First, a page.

The power of China's railways
By Vladimir Krotov  ·  2024-02-06  ·   Source: NO.7-8 FEBRUARY 15, 2024
The Xi'an-Ankang High-Speed Railway is under construction in Shaanxi Province in northwest China on January 26 (XINHUA)

China is the world's third largest country by total land area, so the development of railways is a key issue in passenger and freight transportation. Today, the Chinese railway network is one of the largest in the world and railway infrastructure continues to develop at a rapid pace.

I was born and raised in the Russian city of St. Petersburg. Living in China has brought, and continues to bring, many discoveries to me, because everyday life in Russia and China is somewhat different. A real shock for me was the recent realization that I had visited more Chinese cities in four months of living in China than I had Russian cities in my 23 years of living there. I didn't immediately believe the number could be accurate, but after counting again, I realized it really was.

Reflecting on the reason for this, it quickly became obvious to me that it was due to the incredibly developed railway network in China. It was the Chinese railway infrastructure that helped me visit the bronze Buddha statue in Wuxi (29 minutes by high-speed train from Shanghai), Tongli Town in Suzhou (23 minutes), Feilai Peak in Hangzhou (45 minutes) and Tiananmen Square in Beijing (4 hours and 30 minutes).

By the end of 2023, China had more than 159,000 km of railways, the second longest network in the world. It had more than 45,000 km of high-speed railways (HSRs), the longest HSR network in the world.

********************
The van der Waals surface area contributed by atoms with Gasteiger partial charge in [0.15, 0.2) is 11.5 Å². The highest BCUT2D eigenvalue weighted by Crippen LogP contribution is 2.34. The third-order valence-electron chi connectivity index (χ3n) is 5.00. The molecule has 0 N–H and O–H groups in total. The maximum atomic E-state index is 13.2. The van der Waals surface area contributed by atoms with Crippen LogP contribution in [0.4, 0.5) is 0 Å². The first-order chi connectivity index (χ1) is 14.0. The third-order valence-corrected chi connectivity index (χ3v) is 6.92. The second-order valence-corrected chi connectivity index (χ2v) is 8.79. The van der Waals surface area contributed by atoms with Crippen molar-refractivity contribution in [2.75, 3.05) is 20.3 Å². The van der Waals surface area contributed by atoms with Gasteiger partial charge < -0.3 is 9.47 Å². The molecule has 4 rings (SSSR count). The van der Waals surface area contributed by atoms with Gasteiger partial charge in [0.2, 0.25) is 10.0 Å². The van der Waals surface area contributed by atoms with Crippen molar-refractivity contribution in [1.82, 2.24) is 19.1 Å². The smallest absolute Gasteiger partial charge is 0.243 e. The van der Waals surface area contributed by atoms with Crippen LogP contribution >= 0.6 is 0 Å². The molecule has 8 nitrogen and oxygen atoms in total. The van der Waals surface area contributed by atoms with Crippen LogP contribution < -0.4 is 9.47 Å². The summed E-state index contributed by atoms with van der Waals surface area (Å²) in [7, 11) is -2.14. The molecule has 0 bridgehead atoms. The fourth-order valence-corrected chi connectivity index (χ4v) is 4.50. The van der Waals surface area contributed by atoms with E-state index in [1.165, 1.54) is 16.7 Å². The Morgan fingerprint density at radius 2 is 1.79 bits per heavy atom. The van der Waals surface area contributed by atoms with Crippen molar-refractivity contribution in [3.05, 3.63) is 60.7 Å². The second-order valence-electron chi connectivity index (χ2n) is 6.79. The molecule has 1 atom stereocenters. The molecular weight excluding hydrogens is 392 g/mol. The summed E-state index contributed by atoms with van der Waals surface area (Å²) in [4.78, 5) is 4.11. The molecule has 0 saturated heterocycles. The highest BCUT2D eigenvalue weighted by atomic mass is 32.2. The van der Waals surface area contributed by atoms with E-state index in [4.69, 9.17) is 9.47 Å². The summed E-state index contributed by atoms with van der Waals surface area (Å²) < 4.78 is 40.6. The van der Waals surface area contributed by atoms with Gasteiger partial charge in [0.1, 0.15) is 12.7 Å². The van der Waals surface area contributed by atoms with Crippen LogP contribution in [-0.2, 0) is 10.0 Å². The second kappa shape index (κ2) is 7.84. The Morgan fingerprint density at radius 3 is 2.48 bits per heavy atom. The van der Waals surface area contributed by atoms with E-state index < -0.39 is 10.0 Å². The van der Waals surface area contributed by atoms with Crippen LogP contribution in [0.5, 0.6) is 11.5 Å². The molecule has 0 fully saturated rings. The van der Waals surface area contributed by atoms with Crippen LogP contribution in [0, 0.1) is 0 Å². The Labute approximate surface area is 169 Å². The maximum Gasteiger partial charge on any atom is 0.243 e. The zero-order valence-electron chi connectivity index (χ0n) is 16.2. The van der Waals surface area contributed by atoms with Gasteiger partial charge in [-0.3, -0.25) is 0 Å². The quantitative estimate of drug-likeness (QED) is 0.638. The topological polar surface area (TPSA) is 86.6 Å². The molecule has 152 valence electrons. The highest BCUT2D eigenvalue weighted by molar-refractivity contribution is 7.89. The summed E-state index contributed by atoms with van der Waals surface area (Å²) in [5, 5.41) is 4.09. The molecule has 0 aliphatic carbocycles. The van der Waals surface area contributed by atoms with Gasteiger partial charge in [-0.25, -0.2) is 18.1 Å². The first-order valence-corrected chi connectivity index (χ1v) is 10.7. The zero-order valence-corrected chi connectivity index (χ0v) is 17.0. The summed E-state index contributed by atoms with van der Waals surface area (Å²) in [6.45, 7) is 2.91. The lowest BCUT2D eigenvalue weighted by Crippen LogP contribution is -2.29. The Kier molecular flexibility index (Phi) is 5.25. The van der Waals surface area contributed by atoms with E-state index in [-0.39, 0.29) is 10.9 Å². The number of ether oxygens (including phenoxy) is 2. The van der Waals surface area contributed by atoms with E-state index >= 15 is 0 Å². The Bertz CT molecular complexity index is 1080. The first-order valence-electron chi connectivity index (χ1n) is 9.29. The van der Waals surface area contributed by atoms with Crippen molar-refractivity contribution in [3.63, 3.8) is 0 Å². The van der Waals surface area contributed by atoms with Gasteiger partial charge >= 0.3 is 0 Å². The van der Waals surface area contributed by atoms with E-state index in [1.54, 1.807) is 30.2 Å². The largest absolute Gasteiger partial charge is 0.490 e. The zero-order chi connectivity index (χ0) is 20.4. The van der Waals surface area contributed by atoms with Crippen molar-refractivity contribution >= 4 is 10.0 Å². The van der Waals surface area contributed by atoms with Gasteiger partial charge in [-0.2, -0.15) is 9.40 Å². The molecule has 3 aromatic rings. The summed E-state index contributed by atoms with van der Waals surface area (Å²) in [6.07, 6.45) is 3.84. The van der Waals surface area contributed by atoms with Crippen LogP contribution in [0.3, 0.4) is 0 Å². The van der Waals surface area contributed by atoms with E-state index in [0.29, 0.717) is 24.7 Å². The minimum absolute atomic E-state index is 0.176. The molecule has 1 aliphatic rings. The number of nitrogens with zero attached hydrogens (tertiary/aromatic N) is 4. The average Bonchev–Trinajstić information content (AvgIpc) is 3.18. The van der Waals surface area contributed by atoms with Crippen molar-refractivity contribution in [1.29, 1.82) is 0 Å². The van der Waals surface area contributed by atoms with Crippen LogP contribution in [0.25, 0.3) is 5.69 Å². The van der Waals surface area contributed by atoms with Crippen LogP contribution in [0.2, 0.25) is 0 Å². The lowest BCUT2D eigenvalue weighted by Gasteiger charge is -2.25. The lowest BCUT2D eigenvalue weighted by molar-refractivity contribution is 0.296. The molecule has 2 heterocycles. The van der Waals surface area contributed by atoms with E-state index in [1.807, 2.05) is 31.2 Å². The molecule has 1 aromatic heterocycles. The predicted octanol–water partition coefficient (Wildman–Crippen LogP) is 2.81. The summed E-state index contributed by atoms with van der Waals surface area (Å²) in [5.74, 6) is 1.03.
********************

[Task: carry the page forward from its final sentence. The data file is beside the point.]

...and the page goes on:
The modernization of China's railway network began in the 1990s. In 1993, the average speed of trains was less than 50 km per hour. The government realized that existing railways would not be able to provide the necessary capacity and speed for the growing passenger traffic. By the end of the decade, programs were in place to lay new tracks and increase speed.

In 2006, China had only one high-speed maglev (magnetic levitation) line from downtown Shanghai to the city's Pudong International Airport. The train does not run on rails, but, as we say in Russia, "on a magnetic cushion." It reaches speeds of up to 431 km per hour along the 30-km line. In China, there have been long discussions on whether to build railways with tracks or maglev. While high-speed tracks have been the primary path forward for national railway development, China has also developed maglev trains capable of traveling at over 600 km per hour and plans to build an intercity maglev line between Shanghai and Hangzhou.

The Beijing-Tianjin HSR, the first HSR line in China with a design speed of 350 km, opened in 2008. The development of high-speed trains in China has since reached an amazing pace and today the network is longer than those in Japan and Europe combined.

It is important to understand that China's high-speed railways are completely new branches, and not an upgrade of existing ones. For comparison, in Russia there are no dedicated railway lines for high-speed trains, with its high-speed trains running on ordinary tracks and ordinary trains blocked to facilitate high-speed operation. Russia's high-speed trains travel two routes—St. Petersburg-Moscow and St. Petersburg-Nizhny Novgorod, while the HSR in China covers most of the country.

The railway network has become an important facilitator of the nation's economic and social development. At the same time, for me, as a foreign student, the developed railway infrastructure helps me explore and make the most of my time here in China. BR

The author is a Russian student at East China Normal University in Shanghai

Copyedited by G.P. Wilson

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